As each one goes off the financial hit on government budget stymies their own policy implementation, to fix what the socialist government wrecked.
    From 20 billion in the bank 6 short years ago. To a projected 600 billion debt is telling the same story that is being told around the world.
    Be warned.
    What Australia is experiencing right now is a window into the future of Canada,America, England and any other country that chooses to “experiment with socialism.
    It doesn’t work, ask Adolph.

  43. Sasha says:

    The Godfather of AGW is Canada’s genocidal psychopath: Maurice Strong

    Maurice Strong had a fantasy that he hired mercenaries to take world leaders hostage in Copenhagen and, in the absence of a commitment to the 350 ppm carbon cap, kill them all.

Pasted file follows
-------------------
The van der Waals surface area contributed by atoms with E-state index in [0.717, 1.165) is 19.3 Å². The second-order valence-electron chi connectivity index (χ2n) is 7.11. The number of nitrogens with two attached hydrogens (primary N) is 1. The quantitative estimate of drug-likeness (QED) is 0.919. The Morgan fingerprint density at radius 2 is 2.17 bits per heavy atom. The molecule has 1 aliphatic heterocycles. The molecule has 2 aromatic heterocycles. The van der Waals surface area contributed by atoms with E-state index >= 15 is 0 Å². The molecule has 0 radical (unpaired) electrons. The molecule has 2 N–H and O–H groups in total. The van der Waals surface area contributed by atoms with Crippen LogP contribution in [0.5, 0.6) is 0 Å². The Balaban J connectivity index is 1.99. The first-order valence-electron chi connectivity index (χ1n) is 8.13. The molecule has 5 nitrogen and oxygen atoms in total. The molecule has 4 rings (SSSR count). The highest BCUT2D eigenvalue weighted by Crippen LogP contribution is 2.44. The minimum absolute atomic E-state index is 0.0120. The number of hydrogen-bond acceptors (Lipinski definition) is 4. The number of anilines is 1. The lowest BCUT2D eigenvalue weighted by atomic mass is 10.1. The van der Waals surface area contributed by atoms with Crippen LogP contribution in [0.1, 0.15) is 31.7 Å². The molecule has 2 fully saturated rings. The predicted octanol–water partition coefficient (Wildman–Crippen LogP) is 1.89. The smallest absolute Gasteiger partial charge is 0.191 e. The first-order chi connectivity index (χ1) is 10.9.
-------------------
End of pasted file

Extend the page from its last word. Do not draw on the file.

Strong hired Paul Jr. to work for him during a vacation from university. “We controlled many companies, controlled political budgets,” Strong said of his time at Power Corporation. “Politicians got to know you and you them.”

    Strong hired Martin into Power Corporation’s executive suite. He helped guide Martin towards unimaginable personal wealth – and even predicted Martin’s path to becoming prime minister. But Strong’s influence reaches farther than Canada. Indeed, compared to Strong’s American and European friends, Martin is a small star in the constellation.

    Strong sits on boards with the Rockefellers and Mikhail Gorbachev and chairs private meetings of CEOs, including Bill Gates. He hobnobs with the world’s royalty, too – and with dictators and despots. He once did a business deal with arms dealer Adnan Khashoggi, and wound up with a 200,000-acre ranch in Colorado – which his wife, Hanne, runs as a New Age spiritual colony.